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Se llama sabroso - ZONA FRANKA

Martin Karakas - La Habana Hoy

2005 Concert reviews by Martin Karakas
La Rebambaramba, La Justicia, Bamboleo, Tirso Duarte, Maikel Blanco

La Habana Hoy

After a couple of months in Mexico City I have come back to a Havana that has my two favorite young Cuban innovators in relatively conservative bands. Is it true, Michel Maza in La Revé and Tirso Duarte with Afro-Cuban Allstars? It seems to be.

After an album release, a series of concerts and at least two regularly playing radio singles, Tirso was well on his way to establishing a solid group of his own. Michel Maza, on the other hand, was unstable as ever, with a band full of teenagers and playing guest singer at half the live shows in Havana.

The news of Michel Maza is easily dismissible as a temporary situation, although it seems to be lasting longer than expected. Is it an overreaction to view these new developments as negative? Maybe; as was putting so much hope in a resurgence of tough, street-flavored timba led by these two raw –and highly trained— young talents.

Why did these two band leaders suddenly leave their respective orchestras? Lots of rumors circulated about a violent concert with Tirso and Michel at Virgen del Camino that might have been cause to suspend the two musicians from playing in their own groups. Whatever the reasons, while it seems like a blow to contemporary Cuban salsa, at least the two are playing in well-established bands with top notch leaders.

Tirso Duarte has re-recorded his Adivinador with the Afro-Cuban Allstars. It seems pretty much the same song, but with less swagger in the vocals. These re-recordings seem to be fairly common in Cuba, with the constant movement of singers. Brings to mind the Pupi song, El gato no araña; while it was at the top of the charts the song was suddenly re-recorded with a female vocalist singing the lead previously sung by Tirso Duarte. The next day, the same song continued to be played dozen of times daily, but with completely different vocals.

Michel Maza is up to the same, guest singing at half the shows in Havana, most recently with Explosión Latina –a relatively new orchestra, that plays a boricua style salsa, their latest single, Hoy me mata. It’s almost impossible to catch a matinee at Casa de la Música without Maza guest singing, certainly a hard worker.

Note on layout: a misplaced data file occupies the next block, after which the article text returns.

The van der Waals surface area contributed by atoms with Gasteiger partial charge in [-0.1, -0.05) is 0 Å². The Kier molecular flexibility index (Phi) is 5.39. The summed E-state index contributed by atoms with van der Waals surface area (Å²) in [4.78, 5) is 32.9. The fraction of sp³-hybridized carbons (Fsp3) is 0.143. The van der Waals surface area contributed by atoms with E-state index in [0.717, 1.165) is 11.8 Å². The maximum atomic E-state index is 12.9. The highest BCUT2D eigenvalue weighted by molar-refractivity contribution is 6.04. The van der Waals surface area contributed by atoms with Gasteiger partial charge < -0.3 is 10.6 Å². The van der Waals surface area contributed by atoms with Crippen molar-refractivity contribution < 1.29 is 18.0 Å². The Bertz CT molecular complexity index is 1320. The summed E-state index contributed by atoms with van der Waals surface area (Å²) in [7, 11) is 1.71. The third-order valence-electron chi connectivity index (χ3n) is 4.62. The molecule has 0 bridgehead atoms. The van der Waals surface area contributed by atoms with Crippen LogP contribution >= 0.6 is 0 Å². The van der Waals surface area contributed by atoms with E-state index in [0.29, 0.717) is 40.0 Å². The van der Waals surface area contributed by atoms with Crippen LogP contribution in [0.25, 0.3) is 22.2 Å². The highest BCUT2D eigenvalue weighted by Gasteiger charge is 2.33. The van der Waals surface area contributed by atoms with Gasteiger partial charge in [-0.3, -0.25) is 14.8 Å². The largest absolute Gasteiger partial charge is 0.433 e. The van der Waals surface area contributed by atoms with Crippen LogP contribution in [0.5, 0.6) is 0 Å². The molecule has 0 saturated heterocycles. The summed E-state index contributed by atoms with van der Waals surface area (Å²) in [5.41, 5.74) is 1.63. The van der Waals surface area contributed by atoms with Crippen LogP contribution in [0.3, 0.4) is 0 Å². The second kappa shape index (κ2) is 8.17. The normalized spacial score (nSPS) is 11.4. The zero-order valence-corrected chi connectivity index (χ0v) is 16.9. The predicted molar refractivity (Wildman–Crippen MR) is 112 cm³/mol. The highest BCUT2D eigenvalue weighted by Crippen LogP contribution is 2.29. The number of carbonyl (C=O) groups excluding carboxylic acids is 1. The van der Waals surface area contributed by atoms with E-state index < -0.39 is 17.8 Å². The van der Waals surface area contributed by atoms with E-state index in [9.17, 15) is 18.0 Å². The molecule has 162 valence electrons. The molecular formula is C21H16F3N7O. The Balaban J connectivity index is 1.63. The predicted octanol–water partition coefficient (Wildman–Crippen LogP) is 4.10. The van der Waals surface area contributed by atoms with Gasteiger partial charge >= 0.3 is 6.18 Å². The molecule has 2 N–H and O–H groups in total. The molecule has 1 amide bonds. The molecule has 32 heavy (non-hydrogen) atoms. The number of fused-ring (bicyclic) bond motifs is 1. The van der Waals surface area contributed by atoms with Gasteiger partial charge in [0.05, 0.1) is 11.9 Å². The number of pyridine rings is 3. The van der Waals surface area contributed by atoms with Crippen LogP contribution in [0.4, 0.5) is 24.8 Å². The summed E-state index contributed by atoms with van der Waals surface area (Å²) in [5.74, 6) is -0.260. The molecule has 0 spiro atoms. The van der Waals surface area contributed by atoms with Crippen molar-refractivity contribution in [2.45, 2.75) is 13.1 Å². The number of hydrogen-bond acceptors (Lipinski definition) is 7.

“La Habana es mía y nadie me la va a quitar.” Tirso Duarte –Casa de la Música, September 1

The news about Tirso turned out to be either false or short lived, as he is back doing gigs with his own band. It was based on the new album by the Afro-Cuban Allstars, Step Forward –The New Generation, which features Tirso Duarte, Leo Vera and Jose Luis Arango among others. Whether this means Tirso is going to be touring with the band is unknown. For the time being he is back doing regular gigs with his band whom I checked out at the matinee at the Casa de la Música-Miramar in Playa.

The band has undergone some changes. The keyboardist has left, so now Tirso works with a keyboard center-front stage, playing piano, singing, directing and gesticulating to the crowd all at the same time. The band seems to have gotten even younger and smaller: bass, kit drum, 2 trombones, 2 trumpets, tenor sax, percussionist (mainly cowbell), 3 backup vocals (2 male, 1 female) and Tirso on keys and lead vocals.

Watching Tirso at center stage, giving his all to make the band work, despite the super small crowd at the Casa de la Música, is testament to why he will one day be directing a solid first tier orchestra in Cuba and why he belongs directing his own band and not in some professional European touring group.

The show starts with a CH song that has become a classic for Tirso, El cantinero. It’s not until the third song, El gato no araña that the coro singers finally get into the groove, and maybe also for the first time the whole band. The Pupi song melds into another from Qué cosas tiene la vida, the beautiful Te molesta que sea feliz. For the rest of the show the band sounds pretty tight with good soundboard from the same mixer that does Issac Delgado’s sound.

The rhythm section definitely needs to be beefed out a bit -- at least with the addition of a tumbadora player; the bass player is competent, the metales very young (not quite the metales de terror). The next song is a timba made up of reguetón coros, followed by a break for the band while Tirso trys to help his female coro singer do a romántico backed by a recorded instrumental, which didn’t work however. In fact I couldn’t hear the female backup singer at all the whole show.